Over the past few days, there has been a myriad of media coverage on the closing of the Coca-Cola Founders Program. Many articles alluded that the program was “one of” hundreds of corporate incubators and accelerators trying to ride the startup wave and appear “innovative”.
It seemed as if many had the preconceived notion of Coca-Cola’s efforts that it was just a "me, too" move or an internal pet project to appear more relevant
As you may know if you have been following this blog, the goal of Coca-Cola Founders is to help solve some of the Coca-Cola’ system's biggest growth challenges by partnering with experienced entrepreneurs. Like other established companies, Coke is great at developing solutions using our existing capabilities, but emerging technologies and business models are still largely being designed by external entrepreneurs. Coca-Cola Founders is a partnership
Wonolo, an on-demand staffing platform backed by and co-created with the Coca-Cola Founders program, is now helping two insurance industry leaders fill their immediate labor needs.
Unum and Colonial Life are now using the Wonolo platform to access on-demand talent through qualified, pre-vetted, local benefits counselors.
Colonial Life and Unum depend on benefits counselors who hold face-to-face sessions with potential clients to help them understand
After reading Semil Shah’s two recent posts on “Reflecting on the first 100 investments” and “Investment lessons from Howard Lindzon,” I was inspired to share three lessons I have learned over the past three years as part of the Coca-Cola Founders team.
For those who are not familiar with what we do, Coca-Cola Founders operates like a traditional early-stage VC fund. But we aren’t exactly like a VC fund for two reasons: We invest off the balance
One of my family’s favorite places to go is Disney World. We’ve been going every year since my daughters were very young. One big improvement Disney has made in recent years is the launch of what they call the MagicBand.
WIRED published an article which tells the story much better than I can. If you want the longform, be sure to read it. The shortform is that the MagicBand is a simple, rubber wristband that vastly improves the user experience.
Marketing Week just named 100 of the most disruptive brands in 2016. Wonolo and Winnin, two of our Coca-Cola Founders portfolio companies, were included.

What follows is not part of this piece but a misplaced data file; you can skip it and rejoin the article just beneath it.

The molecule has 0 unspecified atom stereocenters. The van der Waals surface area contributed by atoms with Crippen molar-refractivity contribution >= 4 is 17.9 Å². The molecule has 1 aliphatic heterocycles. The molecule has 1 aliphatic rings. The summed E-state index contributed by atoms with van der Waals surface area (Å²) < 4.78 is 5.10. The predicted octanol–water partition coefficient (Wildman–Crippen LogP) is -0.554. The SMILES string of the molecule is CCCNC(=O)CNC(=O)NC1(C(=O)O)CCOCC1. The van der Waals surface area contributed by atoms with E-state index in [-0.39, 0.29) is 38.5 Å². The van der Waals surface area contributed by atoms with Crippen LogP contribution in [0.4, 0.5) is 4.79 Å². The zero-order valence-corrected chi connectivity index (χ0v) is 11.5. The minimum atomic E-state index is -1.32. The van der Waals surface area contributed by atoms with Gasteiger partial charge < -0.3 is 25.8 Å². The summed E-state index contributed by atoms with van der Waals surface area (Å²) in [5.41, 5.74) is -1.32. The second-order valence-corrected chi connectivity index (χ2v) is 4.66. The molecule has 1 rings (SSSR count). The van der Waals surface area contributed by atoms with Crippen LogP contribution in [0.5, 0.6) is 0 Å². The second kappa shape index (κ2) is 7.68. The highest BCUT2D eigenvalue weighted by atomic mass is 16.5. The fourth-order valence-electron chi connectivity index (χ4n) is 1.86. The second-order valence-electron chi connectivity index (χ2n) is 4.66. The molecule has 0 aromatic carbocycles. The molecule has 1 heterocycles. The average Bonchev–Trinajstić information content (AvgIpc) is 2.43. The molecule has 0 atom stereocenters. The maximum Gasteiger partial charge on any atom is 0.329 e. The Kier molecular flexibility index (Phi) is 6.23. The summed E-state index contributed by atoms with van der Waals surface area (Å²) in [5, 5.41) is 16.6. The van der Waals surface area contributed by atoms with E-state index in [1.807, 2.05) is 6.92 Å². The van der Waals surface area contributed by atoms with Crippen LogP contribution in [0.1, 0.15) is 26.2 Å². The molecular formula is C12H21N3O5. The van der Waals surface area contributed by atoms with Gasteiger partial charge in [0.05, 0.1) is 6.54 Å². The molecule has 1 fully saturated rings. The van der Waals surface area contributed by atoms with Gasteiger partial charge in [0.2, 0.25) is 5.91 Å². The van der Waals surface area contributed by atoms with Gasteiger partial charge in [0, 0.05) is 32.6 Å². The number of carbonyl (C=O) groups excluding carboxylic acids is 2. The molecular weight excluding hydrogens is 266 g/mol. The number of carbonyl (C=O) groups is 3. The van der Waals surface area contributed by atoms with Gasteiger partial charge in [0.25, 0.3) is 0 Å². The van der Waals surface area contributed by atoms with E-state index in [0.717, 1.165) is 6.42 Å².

This is awesome for them, but it also validates what we’re trying to do through our platform: create disruptive innovation.
Disruptive innovation is very difficult for big, established companies. In this post, I’ll go deep into how big companies think about innovation and just
I recently had the opportunity to present to a group of senior HR executives at a Fortune 500 company about the emergence of on-demand services and its impact on the future of work. Somehow, our discussion switched over to a different topic: what large companies could learn from startups and how they could collaborate with them. They wanted to understand how to make decisions quickly, stay nimble, and continue innovating.
Weex, Mexico’s pioneering MVNO (Mobile Virtual Network Operator) for Millennials, closed its Series A Round this month, including funding from ALLVP, one of Mexico’s leading early-stage venture firms. This is great news for Weex and ALLVP, but it’s also another proof point that we’re onto something big with our Coca-Cola Founders platform.
In the life of a startup, closing a Series A Round is an important milestone. It means that the startup
On the surface, Wonolo’s recent Series A round of funding might not seem like a big deal. But it is, and here’s why.
Wonolo was co-created by its founders and The Coca-Cola Company. Wonolo wasn’t simply backed by the company; it was actually co-created with Coca-Cola. We believe this co-creation model can create the next wave of innovation, especially for big, multinational, non-tech companies.
Two years ago, we began designing the model to create
In late 2013, Coca-Cola launched a platform that connects serial
entrepreneurs with its vast resources to launch seed-stage startups together.
The goal of Coca-Cola Founders is to create a “win-win”— to simultaneously grow
Coca-Cola’s business while helping founders grow their own company.
The program has since designed 13 companies in 11 countries
with a combined portfolio value of more than $50 million.
“But that valuation is not even